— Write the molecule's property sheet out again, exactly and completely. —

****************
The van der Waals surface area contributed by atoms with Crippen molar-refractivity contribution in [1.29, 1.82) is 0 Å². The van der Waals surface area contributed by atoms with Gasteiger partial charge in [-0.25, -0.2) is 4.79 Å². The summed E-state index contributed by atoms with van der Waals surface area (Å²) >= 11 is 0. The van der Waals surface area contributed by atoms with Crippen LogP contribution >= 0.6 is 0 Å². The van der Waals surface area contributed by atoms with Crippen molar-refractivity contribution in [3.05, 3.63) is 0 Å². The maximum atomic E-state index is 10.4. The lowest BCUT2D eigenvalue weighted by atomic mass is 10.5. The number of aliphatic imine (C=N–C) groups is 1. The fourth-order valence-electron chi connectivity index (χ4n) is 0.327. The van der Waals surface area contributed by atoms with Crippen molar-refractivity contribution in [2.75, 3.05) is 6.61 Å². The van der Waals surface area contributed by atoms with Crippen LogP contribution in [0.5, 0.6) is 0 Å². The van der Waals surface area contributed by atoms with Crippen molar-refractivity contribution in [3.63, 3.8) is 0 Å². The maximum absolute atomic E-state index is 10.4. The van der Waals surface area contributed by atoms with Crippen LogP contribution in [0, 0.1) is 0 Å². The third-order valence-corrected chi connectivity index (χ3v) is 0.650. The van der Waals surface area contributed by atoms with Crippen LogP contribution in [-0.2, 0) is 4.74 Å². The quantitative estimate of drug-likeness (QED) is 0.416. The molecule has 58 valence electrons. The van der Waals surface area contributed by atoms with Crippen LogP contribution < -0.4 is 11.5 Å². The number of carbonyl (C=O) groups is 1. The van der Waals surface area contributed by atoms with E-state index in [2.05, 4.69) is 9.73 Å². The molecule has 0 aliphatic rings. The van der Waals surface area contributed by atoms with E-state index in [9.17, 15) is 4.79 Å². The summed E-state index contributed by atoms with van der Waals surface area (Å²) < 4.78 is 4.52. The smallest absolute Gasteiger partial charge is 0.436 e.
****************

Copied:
The van der Waals surface area contributed by atoms with Crippen molar-refractivity contribution in [1.29, 1.82) is 0 Å². The van der Waals surface area contributed by atoms with Gasteiger partial charge in [-0.25, -0.2) is 4.79 Å². The summed E-state index contributed by atoms with van der Waals surface area (Å²) >= 11 is 0. The van der Waals surface area contributed by atoms with Crippen LogP contribution >= 0.6 is 0 Å². The van der Waals surface area contributed by atoms with Crippen molar-refractivity contribution in [3.05, 3.63) is 0 Å². The maximum atomic E-state index is 10.4. The lowest BCUT2D eigenvalue weighted by atomic mass is 10.5. The number of aliphatic imine (C=N–C) groups is 1. The fourth-order valence-electron chi connectivity index (χ4n) is 0.327. The van der Waals surface area contributed by atoms with Crippen molar-refractivity contribution in [2.75, 3.05) is 6.61 Å². The van der Waals surface area contributed by atoms with Crippen LogP contribution in [0.5, 0.6) is 0 Å². The van der Waals surface area contributed by atoms with Crippen molar-refractivity contribution in [3.63, 3.8) is 0 Å². The maximum absolute atomic E-state index is 10.4. The van der Waals surface area contributed by atoms with Crippen LogP contribution in [0, 0.1) is 0 Å². The third-order valence-corrected chi connectivity index (χ3v) is 0.650. The van der Waals surface area contributed by atoms with Crippen LogP contribution in [-0.2, 0) is 4.74 Å². The quantitative estimate of drug-likeness (QED) is 0.416. The molecule has 58 valence electrons. The van der Waals surface area contributed by atoms with Crippen LogP contribution < -0.4 is 11.5 Å². The number of carbonyl (C=O) groups is 1. The van der Waals surface area contributed by atoms with E-state index in [2.05, 4.69) is 9.73 Å². The molecule has 0 aliphatic rings. The van der Waals surface area contributed by atoms with E-state index in [9.17, 15) is 4.79 Å². The summed E-state index contributed by atoms with van der Waals surface area (Å²) < 4.78 is 4.52. The smallest absolute Gasteiger partial charge is 0.436 e.